By Pension and Benefits Editorial Staff
Although two former Jones Day attorneys brought several claims under state and federal law against their former employer, the "heart of the dispute," observed a federal court in the District of Columbia, was the legality of the employer’s leave policies for new parents. The attorneys contended that the policy, which provided fewer weeks of leave for a father than for a mother following the birth of a biological child, violated Title VII, the Equal Pay Act, and the DCHRA, and the court, denying in part the firm’s motion to dismiss, found they stated a claim.
Demand for equal leave. In 2018, the attorneys, who were married associates working at Jones Day in its Issues & Appeals group in the Washington, D.C. office, learned they would be having a child. In that same year one of the spouses, the wife, took a job elsewhere. Because both she and her husband, who intended to remain at Jones Day, planned to care for their child equally, she emailed the head of their group to ask that the firm treat her spouse equally under the firm’s policy and grant him 18 weeks paid leave, in addition to the six weeks unpaid leave allowed.
She asserted that the eight-week disability leave that was given to new biological mothers was not dependent upon whether they were actually disabled. She further noted that the firm’s policies also gave adoptive parents 18 paid weeks (24 in total with unpaid leave), which contrasted with the 10 paid weeks received by biological fathers (16 with unpaid leave). HR denied her request.
Termination and lawsuit. The husband then sent emails to HR and the group head, stating that he was aware of their exchange with his spouse and that he opposed their practice, which he contended was illegal under Title VII. HR responded, providing legal citations upon which it relied in rejecting the request. After their son was born, the attorneys again emailed HR and their group head, disputing those sources and demanding that the husband receive equal treatment. They also noted other concerns regarding sex discrimination, including issues relating to the wife’s pay before she left. No one responded and three days later, the husband was fired.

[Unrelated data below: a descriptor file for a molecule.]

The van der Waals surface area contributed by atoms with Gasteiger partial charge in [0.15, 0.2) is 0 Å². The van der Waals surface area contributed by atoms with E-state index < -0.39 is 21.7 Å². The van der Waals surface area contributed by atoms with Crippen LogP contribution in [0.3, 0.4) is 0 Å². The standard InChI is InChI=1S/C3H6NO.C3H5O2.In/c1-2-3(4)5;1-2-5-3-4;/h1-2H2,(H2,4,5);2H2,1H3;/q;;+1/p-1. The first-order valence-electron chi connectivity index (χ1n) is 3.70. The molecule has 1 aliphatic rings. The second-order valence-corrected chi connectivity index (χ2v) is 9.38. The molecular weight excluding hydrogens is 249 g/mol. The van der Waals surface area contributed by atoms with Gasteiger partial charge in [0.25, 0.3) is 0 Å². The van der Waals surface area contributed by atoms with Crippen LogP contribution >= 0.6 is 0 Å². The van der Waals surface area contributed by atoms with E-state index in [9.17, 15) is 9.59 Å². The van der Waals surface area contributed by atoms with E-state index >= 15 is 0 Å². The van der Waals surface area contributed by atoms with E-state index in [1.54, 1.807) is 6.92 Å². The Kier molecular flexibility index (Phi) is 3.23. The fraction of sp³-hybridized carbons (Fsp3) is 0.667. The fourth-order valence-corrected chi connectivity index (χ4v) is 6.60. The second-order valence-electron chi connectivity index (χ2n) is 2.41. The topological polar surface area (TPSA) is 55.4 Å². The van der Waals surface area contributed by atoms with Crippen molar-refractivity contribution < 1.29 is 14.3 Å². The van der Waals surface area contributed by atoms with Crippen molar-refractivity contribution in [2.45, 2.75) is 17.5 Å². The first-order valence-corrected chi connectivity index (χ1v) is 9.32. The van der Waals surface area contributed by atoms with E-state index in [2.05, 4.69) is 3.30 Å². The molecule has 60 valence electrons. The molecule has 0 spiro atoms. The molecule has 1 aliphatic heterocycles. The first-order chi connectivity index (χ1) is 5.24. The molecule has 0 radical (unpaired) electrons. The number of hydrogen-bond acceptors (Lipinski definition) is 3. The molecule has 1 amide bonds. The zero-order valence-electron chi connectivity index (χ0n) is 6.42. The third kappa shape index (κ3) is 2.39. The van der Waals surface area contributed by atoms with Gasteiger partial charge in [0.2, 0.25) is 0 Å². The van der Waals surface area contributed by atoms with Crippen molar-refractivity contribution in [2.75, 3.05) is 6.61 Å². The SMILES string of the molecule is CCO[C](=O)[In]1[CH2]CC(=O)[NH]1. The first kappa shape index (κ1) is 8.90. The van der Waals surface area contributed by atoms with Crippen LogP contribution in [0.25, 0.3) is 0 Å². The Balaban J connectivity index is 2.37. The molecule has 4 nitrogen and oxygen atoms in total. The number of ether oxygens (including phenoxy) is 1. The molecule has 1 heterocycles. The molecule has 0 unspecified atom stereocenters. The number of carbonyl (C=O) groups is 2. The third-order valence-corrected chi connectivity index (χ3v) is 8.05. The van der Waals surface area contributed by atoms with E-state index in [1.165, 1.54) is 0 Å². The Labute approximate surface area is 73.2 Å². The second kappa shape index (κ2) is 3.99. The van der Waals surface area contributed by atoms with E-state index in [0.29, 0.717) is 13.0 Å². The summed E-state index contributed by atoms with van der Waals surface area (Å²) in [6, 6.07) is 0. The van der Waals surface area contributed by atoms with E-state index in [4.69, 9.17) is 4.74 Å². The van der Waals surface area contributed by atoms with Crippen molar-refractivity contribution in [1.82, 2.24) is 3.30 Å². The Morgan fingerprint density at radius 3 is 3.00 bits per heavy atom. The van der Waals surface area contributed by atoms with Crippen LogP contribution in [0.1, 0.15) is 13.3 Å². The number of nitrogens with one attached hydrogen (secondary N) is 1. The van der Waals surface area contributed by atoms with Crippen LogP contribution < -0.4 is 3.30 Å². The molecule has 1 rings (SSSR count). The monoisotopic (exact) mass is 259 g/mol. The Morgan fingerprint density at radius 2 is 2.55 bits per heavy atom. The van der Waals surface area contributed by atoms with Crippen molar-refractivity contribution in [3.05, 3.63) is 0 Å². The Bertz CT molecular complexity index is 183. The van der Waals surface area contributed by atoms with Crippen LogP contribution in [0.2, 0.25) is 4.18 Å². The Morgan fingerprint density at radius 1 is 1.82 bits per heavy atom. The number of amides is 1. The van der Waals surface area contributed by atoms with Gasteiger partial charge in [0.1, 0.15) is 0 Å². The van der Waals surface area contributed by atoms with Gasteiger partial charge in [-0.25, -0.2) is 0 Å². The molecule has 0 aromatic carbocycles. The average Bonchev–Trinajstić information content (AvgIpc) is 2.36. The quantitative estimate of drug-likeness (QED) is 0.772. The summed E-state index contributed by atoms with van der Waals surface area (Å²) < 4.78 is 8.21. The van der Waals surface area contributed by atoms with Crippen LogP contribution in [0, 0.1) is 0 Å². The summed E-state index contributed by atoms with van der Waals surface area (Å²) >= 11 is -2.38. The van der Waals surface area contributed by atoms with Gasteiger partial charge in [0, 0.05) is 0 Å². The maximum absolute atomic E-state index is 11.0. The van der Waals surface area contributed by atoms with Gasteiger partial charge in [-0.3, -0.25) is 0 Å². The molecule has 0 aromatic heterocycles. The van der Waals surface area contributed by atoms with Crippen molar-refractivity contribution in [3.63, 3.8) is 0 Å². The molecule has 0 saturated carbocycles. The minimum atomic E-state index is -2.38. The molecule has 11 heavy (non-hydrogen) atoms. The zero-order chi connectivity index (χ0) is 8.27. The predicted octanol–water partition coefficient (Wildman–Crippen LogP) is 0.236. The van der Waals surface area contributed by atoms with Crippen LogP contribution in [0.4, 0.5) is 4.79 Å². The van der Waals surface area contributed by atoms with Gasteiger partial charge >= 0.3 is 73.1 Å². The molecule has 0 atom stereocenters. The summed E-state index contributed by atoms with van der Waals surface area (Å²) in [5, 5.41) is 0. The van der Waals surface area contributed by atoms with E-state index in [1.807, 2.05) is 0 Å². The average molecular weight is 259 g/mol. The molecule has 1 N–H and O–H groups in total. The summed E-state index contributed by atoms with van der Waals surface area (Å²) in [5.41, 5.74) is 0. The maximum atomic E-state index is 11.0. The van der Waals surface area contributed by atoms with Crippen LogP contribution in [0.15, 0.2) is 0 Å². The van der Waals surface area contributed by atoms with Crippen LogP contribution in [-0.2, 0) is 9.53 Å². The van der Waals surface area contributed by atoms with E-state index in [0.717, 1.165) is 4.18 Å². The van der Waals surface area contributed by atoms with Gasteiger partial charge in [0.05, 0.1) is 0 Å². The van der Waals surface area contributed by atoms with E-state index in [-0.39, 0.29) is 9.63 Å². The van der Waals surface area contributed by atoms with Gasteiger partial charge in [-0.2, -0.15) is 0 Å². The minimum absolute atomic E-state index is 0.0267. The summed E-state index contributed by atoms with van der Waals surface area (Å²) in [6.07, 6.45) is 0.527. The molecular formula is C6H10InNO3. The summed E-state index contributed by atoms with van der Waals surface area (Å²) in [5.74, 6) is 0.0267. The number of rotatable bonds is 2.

They brought administrative charges with the EEOC and later filed suit, alleging violations of Title VII, the Equal Pay Act, the D.C. Human Rights Act, the FLSA, the FMLA, and the DCFMLA. The law firm filed a motion to dismiss.
Leave policy claims proceed. In this lawsuit, the court explained, "the heart of the dispute" in many respects was the legality of the firm’s leave policies for new parents and those claims would advance. According to the attorneys, the policies provided eight more weeks of paid leave for biological mothers than for biological fathers and, therefore, violated Title VII, the EPA, and the DCHRA. In the firm’s view, biological mothers and fathers were equally entitled to 10 weeks of parental leave, to the extent they were primary caregivers, and the additional eight-week period for women who gave birth was disability leave, even though paperwork was not required.